From Wikipedia, the free encyclopedia
|Vice Chairperson of the Federal Reserve System|
October 4, 2010
|Preceded by||Donald Kohn|
|President of the Federal Reserve Bank of San Francisco|
June 14, 2004 – October 4, 2010
|Preceded by||Robert Parry|
|Succeeded by||John Williams|
|Chairperson of the Council of Economic Advisors|
February 18, 1997 – August 3, 1999
|Preceded by||Joseph Stiglitz|
|Succeeded by||Martin Baily|
|Born||Janet Louise Yellen
August 13, 1946
New York City, New York, U.S.
|Alma mater||Brown University
Janet Louise Yellen (born August 13, 1946) is an American economist and professor, who is the Vice Chair of the Board of Governors of the Federal Reserve System. Previously, she was President and Chief Executive Officer of the Federal Reserve Bank of San Francisco, Chair of the White House Council of Economic Advisers under President Bill Clinton, and Professor Emerita at the University of California, Berkeley's Haas School of Business.
Early life and education 
Yellen was born in Brooklyn, New York, daughter of Anna (née Blumenthal) and Julius Yellen, a doctor. She graduated from Fort Hamilton High School in the Bay Ridge section of Brooklyn. She graduated summa cum laude from Brown University with a degree in economics in 1967, and received her Ph.D. in economics from Yale University in 1971.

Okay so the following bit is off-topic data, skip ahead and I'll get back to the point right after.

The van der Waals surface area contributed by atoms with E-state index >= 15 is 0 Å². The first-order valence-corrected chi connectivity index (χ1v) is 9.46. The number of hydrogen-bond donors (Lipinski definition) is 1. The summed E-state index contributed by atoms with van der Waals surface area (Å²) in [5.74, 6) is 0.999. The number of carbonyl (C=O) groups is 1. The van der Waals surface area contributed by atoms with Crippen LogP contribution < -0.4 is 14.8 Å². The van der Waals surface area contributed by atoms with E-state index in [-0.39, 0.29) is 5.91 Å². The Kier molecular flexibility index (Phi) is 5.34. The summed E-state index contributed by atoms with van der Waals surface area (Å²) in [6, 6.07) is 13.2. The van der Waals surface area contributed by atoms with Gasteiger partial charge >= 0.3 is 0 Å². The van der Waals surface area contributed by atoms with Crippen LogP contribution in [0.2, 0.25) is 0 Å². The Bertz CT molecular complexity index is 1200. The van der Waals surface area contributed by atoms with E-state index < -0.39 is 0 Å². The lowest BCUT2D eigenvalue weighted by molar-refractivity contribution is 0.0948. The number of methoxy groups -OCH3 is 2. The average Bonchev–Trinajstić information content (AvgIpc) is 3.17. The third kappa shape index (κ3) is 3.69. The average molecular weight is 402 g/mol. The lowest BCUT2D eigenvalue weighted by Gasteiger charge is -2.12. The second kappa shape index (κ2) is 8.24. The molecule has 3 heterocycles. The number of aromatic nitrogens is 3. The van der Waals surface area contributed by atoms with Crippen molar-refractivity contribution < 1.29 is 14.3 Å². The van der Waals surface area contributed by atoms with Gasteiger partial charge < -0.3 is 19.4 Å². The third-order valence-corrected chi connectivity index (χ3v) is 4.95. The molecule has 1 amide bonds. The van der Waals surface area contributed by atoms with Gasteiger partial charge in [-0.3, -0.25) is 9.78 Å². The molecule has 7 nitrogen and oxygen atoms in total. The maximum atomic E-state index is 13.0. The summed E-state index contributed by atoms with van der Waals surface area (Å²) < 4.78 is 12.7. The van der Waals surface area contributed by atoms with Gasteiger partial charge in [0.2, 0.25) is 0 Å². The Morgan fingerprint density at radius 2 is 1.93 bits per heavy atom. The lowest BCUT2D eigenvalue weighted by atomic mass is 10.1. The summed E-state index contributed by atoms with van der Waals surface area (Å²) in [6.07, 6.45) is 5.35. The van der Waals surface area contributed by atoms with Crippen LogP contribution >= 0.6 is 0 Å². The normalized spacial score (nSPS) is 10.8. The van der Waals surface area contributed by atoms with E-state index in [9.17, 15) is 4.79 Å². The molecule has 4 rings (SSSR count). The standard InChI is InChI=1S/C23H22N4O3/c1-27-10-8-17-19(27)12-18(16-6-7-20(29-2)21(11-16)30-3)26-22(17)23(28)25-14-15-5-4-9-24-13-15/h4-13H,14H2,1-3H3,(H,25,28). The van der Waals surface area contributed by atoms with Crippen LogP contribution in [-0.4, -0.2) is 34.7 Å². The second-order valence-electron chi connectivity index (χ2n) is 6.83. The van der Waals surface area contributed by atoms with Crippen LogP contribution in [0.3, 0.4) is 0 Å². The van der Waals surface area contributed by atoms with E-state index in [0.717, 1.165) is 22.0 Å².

Yellen was an assistant professor at Harvard in 1971-76 and an economist with the Federal Reserve Board of Governors in 1977-78.
Beginning in 1980, Yellen has been conducting research at the Haas School and teaching macroeconomics to full-time and part-time MBA students. She is now a Professor Emeritus at the University of California, Berkeley's Haas School of Business, where she was named Eugene E. and Catherine M. Trefethen Professor of Business and Professor of Economics. Twice she has been awarded the Haas School's outstanding teaching award.
Yellen served as chair of President Bill Clinton's Council of Economic Advisers from February 13, 1997 to 1999, and was appointed as a member of the Federal Reserve System's Board of Governors from 1994 to 1997. She has taught at Harvard University and at the London School of Economics. Yellen serves as president of the Western Economic Association International and is a former vice president of the American Economic Association. She is a fellow of the Yale Corporation.
From June 14, 2004 until 2010 Yellen was the President and Chief Executive Officer of the Federal Reserve Bank of San Francisco. She was a voting member of the Federal Open Market Committee (FOMC) in 2009.
Yellen is considered by many on Wall Street to be a "dove" (more concerned with unemployment than with inflation) and as such to be less likely to advocate Federal Reserve interest rate hikes, as compared, for example, to William Poole (former St. Louis Fed president) a "hawk" (see definitions under Inflation).
Vice Chairmanship